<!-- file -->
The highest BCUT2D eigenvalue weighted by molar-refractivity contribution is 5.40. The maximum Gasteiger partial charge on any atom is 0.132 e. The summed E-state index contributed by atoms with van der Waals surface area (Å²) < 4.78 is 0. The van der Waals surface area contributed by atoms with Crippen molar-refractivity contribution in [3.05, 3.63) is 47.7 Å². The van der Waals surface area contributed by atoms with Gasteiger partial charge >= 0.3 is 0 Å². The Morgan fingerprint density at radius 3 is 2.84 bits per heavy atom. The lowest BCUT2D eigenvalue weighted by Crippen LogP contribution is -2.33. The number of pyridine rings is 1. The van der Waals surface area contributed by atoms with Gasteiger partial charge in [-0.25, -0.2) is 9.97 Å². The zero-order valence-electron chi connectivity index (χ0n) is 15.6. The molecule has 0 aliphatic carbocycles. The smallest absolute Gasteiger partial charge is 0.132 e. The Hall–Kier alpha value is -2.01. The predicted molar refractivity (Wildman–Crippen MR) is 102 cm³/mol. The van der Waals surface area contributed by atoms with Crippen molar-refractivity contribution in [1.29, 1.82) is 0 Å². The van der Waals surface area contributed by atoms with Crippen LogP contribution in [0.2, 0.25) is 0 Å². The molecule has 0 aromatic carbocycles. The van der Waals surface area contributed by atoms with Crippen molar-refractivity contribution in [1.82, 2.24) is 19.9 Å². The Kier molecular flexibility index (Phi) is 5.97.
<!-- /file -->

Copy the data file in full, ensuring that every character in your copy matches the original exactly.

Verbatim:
The highest BCUT2D eigenvalue weighted by molar-refractivity contribution is 5.40. The maximum Gasteiger partial charge on any atom is 0.132 e. The summed E-state index contributed by atoms with van der Waals surface area (Å²) < 4.78 is 0. The van der Waals surface area contributed by atoms with Crippen molar-refractivity contribution in [3.05, 3.63) is 47.7 Å². The van der Waals surface area contributed by atoms with Gasteiger partial charge >= 0.3 is 0 Å². The Morgan fingerprint density at radius 3 is 2.84 bits per heavy atom. The lowest BCUT2D eigenvalue weighted by Crippen LogP contribution is -2.33. The number of pyridine rings is 1. The van der Waals surface area contributed by atoms with Gasteiger partial charge in [-0.25, -0.2) is 9.97 Å². The zero-order valence-electron chi connectivity index (χ0n) is 15.6. The molecule has 0 aliphatic carbocycles. The smallest absolute Gasteiger partial charge is 0.132 e. The Hall–Kier alpha value is -2.01. The predicted molar refractivity (Wildman–Crippen MR) is 102 cm³/mol. The van der Waals surface area contributed by atoms with Crippen molar-refractivity contribution in [1.29, 1.82) is 0 Å². The van der Waals surface area contributed by atoms with Crippen LogP contribution in [0.2, 0.25) is 0 Å². The molecule has 0 aromatic carbocycles. The van der Waals surface area contributed by atoms with Crippen molar-refractivity contribution in [1.82, 2.24) is 19.9 Å². The Kier molecular flexibility index (Phi) is 5.97.